Simply put, the most effective conservation strategy ever conceived has been the harnessing of private self-interest to achieve a conservation outcome.  That is how we saved ostriches in the 1900’s.  It is how we saved sable in the 2000’s.  It is the only reason we still have strong rhino populations today.


While the world is experiencing history’s most frightening crash in biodiversity, with devastating consequences throughout our continent, South Africa and Namibia have bucked that trend and improved biodiversity to the point that these two countries (and only these two countries) have far more wildlife today than at any point in the past 150 years.  South Africa and Namibia have 20x more wildlife today than they had 40 years ago, while Kenya and Botswana have suffered the loss of 85% and 45% of their wildlife, respectively, over the same time period.


This astonishing achievement forces us all to think carefully about how it was achieved.  The lessons of that achievement hold the key to preserving our planet and its wildlife. The key was a set of laws passed in the 1970’s and 1990’s that allowed private individuals in SA and Namibia to purchase, own, and profit from, wildlife.  Private individuals can do none of those things as freely and easily in Kenya and Botswana.  And that has made all the difference.

When private individuals were allowed to purchase some of the few remaining bontebok, and to benefit financially from any breeding success they could generate, they protected and bred those animals.  There are now literally thousands of these once scarce antelope roaming private reserves in South Africa.  When private individuals were allowed to purchase, own, and profit from sable, they took the initiative to breed the populations back to healthy levels.  There are over 25,000 sable on private reserves, even as there are only about 800 alive in Kruger.  Sable are more endangered on public land than even rhino.  And all of this was done simply because the private individuals responsible believed they could profit from their efforts.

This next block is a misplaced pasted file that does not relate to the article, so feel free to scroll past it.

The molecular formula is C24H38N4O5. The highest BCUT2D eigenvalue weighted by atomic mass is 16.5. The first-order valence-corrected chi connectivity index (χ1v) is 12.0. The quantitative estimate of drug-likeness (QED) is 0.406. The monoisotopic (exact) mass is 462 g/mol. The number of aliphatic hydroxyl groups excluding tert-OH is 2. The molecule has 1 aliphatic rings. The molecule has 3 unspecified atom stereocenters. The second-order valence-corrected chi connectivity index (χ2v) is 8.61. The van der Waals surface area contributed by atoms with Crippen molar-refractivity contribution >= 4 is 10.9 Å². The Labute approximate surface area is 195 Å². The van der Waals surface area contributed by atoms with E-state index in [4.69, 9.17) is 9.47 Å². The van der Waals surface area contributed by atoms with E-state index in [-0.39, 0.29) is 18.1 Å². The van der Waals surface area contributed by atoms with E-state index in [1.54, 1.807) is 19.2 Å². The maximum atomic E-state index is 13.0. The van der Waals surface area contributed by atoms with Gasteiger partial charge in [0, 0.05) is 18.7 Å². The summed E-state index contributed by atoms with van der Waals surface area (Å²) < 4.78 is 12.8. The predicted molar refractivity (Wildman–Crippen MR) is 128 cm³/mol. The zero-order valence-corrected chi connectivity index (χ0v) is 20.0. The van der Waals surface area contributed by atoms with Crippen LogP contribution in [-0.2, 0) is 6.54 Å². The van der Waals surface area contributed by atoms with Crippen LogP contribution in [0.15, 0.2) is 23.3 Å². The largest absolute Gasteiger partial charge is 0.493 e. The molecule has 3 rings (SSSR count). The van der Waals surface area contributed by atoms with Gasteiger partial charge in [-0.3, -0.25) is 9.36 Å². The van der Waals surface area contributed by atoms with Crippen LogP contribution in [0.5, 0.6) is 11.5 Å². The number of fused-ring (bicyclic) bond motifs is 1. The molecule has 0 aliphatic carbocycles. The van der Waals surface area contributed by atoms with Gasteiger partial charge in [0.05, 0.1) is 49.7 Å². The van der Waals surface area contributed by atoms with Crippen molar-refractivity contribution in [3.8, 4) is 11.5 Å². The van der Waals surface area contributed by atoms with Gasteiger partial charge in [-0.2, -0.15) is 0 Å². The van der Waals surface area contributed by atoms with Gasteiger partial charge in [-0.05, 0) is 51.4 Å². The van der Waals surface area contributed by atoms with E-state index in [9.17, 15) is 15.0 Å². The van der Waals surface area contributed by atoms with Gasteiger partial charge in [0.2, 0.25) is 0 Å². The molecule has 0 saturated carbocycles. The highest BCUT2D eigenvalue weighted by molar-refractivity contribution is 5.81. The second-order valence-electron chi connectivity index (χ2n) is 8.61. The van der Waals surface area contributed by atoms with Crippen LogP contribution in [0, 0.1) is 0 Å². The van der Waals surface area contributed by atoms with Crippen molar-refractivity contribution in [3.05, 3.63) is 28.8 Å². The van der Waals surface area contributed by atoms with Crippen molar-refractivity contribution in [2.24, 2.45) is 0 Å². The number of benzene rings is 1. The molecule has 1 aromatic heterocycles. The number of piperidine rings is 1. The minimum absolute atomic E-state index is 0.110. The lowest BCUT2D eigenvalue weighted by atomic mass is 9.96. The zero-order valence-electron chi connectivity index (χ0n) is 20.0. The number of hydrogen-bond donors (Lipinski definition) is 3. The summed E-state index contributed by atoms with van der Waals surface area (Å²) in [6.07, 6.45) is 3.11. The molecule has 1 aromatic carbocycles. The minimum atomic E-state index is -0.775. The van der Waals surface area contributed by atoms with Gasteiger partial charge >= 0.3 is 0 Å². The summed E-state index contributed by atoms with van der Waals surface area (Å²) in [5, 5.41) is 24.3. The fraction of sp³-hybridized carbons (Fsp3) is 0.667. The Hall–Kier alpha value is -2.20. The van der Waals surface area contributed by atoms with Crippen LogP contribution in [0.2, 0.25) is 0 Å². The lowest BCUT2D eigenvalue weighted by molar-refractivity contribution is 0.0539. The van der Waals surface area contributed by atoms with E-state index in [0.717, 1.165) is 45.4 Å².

Trade works.  The model is simple, reliable, and easy to deploy.  In the case of rhino, the model’s benefits are obvious and well-established.


Asian markets have been buying horn for hundreds of years.  For the past 40 years, the only way they could access the horn they wanted was by buying it from poachers. If they are now given the option of buying it from reserves – both private and public – that can drop 7x the poached volume on the market every year, the business model behind poaching will be gutted, the criminal syndicates that have organized the poachers will be starved of income, that income will be shifted to conservationists and our government, and the rhino will be safe.

We encourage any readers who wish to understand this opportunity in more detail to watch the excellent film, “Rhino In Crisis: A Blueprint for Survival” (  It features interviews with Dr. Ian Player and Dr. George Hughes, both of whom are heroes of rhino conservation, and without whom we would not have any white rhino at all today.  It also features commentary by Mavuso Msimang – the head of the Minister’s expert panel appointed to consider the issue of legal trade in horn (among other issues).  And it offers key input from the African communities whose voices are all too often excluded from this conversation